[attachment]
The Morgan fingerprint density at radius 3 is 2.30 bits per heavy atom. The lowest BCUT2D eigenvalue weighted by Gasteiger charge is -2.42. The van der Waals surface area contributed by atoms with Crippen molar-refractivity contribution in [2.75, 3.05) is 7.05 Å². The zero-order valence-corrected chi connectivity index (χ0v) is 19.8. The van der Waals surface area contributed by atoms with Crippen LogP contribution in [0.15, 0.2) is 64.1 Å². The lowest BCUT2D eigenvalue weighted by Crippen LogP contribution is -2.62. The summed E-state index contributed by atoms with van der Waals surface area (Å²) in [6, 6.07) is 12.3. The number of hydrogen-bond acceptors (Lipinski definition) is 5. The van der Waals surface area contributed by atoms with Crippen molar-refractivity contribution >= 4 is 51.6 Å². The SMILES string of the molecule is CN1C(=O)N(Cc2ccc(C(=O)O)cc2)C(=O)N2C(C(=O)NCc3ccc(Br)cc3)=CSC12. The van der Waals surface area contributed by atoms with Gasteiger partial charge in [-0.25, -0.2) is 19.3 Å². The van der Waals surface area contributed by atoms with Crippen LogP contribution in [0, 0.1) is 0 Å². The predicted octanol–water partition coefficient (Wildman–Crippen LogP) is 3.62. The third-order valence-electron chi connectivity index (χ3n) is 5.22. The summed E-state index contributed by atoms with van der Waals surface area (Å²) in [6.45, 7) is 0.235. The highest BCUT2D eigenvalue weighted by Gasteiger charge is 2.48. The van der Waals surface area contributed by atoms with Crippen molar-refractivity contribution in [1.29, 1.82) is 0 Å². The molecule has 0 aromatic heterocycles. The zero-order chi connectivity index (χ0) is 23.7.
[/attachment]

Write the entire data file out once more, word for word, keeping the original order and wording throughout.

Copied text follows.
The Morgan fingerprint density at radius 3 is 2.30 bits per heavy atom. The lowest BCUT2D eigenvalue weighted by Gasteiger charge is -2.42. The van der Waals surface area contributed by atoms with Crippen molar-refractivity contribution in [2.75, 3.05) is 7.05 Å². The zero-order valence-corrected chi connectivity index (χ0v) is 19.8. The van der Waals surface area contributed by atoms with Crippen LogP contribution in [0.15, 0.2) is 64.1 Å². The lowest BCUT2D eigenvalue weighted by Crippen LogP contribution is -2.62. The summed E-state index contributed by atoms with van der Waals surface area (Å²) in [6, 6.07) is 12.3. The number of hydrogen-bond acceptors (Lipinski definition) is 5. The van der Waals surface area contributed by atoms with Crippen molar-refractivity contribution >= 4 is 51.6 Å². The SMILES string of the molecule is CN1C(=O)N(Cc2ccc(C(=O)O)cc2)C(=O)N2C(C(=O)NCc3ccc(Br)cc3)=CSC12. The van der Waals surface area contributed by atoms with Gasteiger partial charge in [-0.25, -0.2) is 19.3 Å². The van der Waals surface area contributed by atoms with Crippen LogP contribution in [0, 0.1) is 0 Å². The predicted octanol–water partition coefficient (Wildman–Crippen LogP) is 3.62. The third-order valence-electron chi connectivity index (χ3n) is 5.22. The summed E-state index contributed by atoms with van der Waals surface area (Å²) in [6.45, 7) is 0.235. The highest BCUT2D eigenvalue weighted by Gasteiger charge is 2.48. The van der Waals surface area contributed by atoms with Crippen molar-refractivity contribution in [1.29, 1.82) is 0 Å². The molecule has 0 aromatic heterocycles. The zero-order chi connectivity index (χ0) is 23.7.